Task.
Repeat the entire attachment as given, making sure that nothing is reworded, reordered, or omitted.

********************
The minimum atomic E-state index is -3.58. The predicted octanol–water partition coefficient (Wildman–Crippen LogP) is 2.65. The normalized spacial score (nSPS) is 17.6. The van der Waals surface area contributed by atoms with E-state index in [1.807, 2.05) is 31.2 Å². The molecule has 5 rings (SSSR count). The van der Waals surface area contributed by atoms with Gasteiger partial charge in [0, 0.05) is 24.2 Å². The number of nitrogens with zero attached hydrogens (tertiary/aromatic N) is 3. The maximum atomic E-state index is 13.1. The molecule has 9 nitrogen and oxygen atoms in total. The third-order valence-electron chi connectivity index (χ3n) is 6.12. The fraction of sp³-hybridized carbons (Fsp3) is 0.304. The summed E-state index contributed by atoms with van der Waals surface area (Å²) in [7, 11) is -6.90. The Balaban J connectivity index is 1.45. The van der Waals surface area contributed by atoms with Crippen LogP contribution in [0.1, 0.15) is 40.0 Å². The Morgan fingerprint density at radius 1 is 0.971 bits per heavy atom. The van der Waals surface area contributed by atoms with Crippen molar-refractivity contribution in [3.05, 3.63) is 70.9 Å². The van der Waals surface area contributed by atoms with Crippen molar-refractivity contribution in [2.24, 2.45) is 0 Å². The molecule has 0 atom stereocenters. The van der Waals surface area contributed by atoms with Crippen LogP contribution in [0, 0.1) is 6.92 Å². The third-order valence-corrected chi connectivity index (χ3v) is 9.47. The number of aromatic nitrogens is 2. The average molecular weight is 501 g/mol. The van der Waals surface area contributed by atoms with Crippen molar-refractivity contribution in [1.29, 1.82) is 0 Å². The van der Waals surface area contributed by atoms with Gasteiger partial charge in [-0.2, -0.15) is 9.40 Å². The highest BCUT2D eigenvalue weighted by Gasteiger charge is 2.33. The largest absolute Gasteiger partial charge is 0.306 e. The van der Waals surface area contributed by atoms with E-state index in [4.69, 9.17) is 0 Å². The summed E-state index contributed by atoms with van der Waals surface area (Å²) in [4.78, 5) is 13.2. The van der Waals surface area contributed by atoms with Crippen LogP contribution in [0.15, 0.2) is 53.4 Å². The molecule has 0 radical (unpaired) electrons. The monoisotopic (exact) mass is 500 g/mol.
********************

The minimum atomic E-state index is -3.58. The predicted octanol–water partition coefficient (Wildman–Crippen LogP) is 2.65. The normalized spacial score (nSPS) is 17.6. The van der Waals surface area contributed by atoms with E-state index in [1.807, 2.05) is 31.2 Å². The molecule has 5 rings (SSSR count). The van der Waals surface area contributed by atoms with Gasteiger partial charge in [0, 0.05) is 24.2 Å². The number of nitrogens with zero attached hydrogens (tertiary/aromatic N) is 3. The maximum atomic E-state index is 13.1. The molecule has 9 nitrogen and oxygen atoms in total. The third-order valence-electron chi connectivity index (χ3n) is 6.12. The fraction of sp³-hybridized carbons (Fsp3) is 0.304. The summed E-state index contributed by atoms with van der Waals surface area (Å²) in [7, 11) is -6.90. The Balaban J connectivity index is 1.45. The van der Waals surface area contributed by atoms with Crippen LogP contribution in [0.1, 0.15) is 40.0 Å². The Morgan fingerprint density at radius 1 is 0.971 bits per heavy atom. The van der Waals surface area contributed by atoms with Crippen molar-refractivity contribution in [3.05, 3.63) is 70.9 Å². The van der Waals surface area contributed by atoms with Crippen molar-refractivity contribution in [2.24, 2.45) is 0 Å². The molecule has 0 atom stereocenters. The van der Waals surface area contributed by atoms with Crippen LogP contribution in [0, 0.1) is 6.92 Å². The third-order valence-corrected chi connectivity index (χ3v) is 9.47. The number of aromatic nitrogens is 2. The average molecular weight is 501 g/mol. The van der Waals surface area contributed by atoms with Crippen molar-refractivity contribution in [1.29, 1.82) is 0 Å². The van der Waals surface area contributed by atoms with Gasteiger partial charge in [-0.2, -0.15) is 9.40 Å². The highest BCUT2D eigenvalue weighted by Gasteiger charge is 2.33. The largest absolute Gasteiger partial charge is 0.306 e. The van der Waals surface area contributed by atoms with E-state index in [4.69, 9.17) is 0 Å². The summed E-state index contributed by atoms with van der Waals surface area (Å²) in [4.78, 5) is 13.2. The van der Waals surface area contributed by atoms with Crippen LogP contribution in [0.15, 0.2) is 53.4 Å². The molecule has 0 radical (unpaired) electrons. The monoisotopic (exact) mass is 500 g/mol.